Md23Rewls said...

Probably Dylan's sexiest song.

Tony said...

Probably Dylan's sexiest song.

Until that Prince-style song ever gets out, of course.

Justin said...

I think what started as the Prince style song may have ended up becoming Dirty World. Love your sexy body.

I'll speak out against you, Tony Ling. I think the '76 Lay Lady Lay is great in its tumultuous context; the unkindness he does to (and with) the song is the whole point. Admittedly though it's not something I return to as often as some of the other tracks on Hard Rain.

Tony said...

I think what started as the Prince style song may have ended up becoming Dirty World.

I do believe you're right. In that case, "Lay Lady Lay" takes the Dylan's sexiest song crown.

Re: the '76 version, I see your point - what he does to the song fits in well with the rest of that tour and its "fuck you" aesthetic. Unfortunately, the desire to just say "fuck you" kind of overwhelms the whole thing. Quite frankly, Bob would've been better served just doing the Astrodome show and calling it a year.

The only song I return to with regularity on Hard Rain is "Shelter From the Storm", which I consider to be at least the equal of, if not superior to, the album version. Forgive the tortured metaphor, but if the album version of "Shelter" is like reading Le Morte d'Arthur, then the Hard Rain version is like if Le Morte d'Arthur was made into a film by Scorcese or some other great director. It's a very different mood, but it still works.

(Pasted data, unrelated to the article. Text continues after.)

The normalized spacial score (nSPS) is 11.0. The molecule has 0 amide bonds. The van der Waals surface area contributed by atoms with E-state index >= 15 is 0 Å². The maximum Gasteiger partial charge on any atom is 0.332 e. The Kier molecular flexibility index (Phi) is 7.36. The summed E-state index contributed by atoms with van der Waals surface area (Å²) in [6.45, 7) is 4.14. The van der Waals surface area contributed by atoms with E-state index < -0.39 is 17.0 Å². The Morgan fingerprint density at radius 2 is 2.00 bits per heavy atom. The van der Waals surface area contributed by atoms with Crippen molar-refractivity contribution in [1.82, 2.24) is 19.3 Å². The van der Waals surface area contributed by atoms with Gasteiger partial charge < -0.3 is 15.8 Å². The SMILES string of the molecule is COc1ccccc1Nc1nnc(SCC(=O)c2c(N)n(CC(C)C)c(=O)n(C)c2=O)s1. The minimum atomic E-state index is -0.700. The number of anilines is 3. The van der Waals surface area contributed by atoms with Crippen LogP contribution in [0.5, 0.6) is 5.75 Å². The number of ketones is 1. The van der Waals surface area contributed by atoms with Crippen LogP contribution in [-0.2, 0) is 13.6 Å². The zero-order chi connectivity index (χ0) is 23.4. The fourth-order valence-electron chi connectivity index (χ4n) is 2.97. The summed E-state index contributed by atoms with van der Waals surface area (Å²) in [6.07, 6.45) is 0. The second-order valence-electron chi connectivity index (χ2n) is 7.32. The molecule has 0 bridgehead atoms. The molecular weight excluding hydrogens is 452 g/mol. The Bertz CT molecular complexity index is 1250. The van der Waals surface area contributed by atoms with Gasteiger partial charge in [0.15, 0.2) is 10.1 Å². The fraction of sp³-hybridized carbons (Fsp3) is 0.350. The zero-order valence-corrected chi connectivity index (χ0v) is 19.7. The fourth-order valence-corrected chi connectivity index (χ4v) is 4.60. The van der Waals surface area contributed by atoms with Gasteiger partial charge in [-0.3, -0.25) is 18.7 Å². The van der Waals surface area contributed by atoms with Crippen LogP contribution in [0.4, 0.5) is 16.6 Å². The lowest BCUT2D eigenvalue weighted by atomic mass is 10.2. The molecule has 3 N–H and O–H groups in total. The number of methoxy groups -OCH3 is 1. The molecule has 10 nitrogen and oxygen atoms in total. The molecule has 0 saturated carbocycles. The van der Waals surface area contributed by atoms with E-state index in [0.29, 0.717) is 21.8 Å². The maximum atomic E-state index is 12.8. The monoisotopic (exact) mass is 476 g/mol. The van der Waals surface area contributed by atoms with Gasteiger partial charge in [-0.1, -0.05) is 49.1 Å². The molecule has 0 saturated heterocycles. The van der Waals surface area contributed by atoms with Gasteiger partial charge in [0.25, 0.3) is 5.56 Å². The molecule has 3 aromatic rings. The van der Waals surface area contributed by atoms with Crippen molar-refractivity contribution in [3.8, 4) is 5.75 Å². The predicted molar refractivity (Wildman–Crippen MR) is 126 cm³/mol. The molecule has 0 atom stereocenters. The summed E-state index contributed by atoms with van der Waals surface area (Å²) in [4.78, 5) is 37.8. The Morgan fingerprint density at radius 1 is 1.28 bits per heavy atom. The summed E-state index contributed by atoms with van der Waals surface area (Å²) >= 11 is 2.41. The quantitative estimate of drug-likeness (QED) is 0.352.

elquesefue said...

this song is perfect. it's romantic, has beauty, melody, a great feel or ambiance, humor, a inimitable vocal performance, simplicity and elegance, lines that really stick. a one in a million kind of song:

"I long to see you in the morning light

I long to reach for you in the night"

"his clothes are dirty but his hands are clean
and you're the best thing that he's ever seen"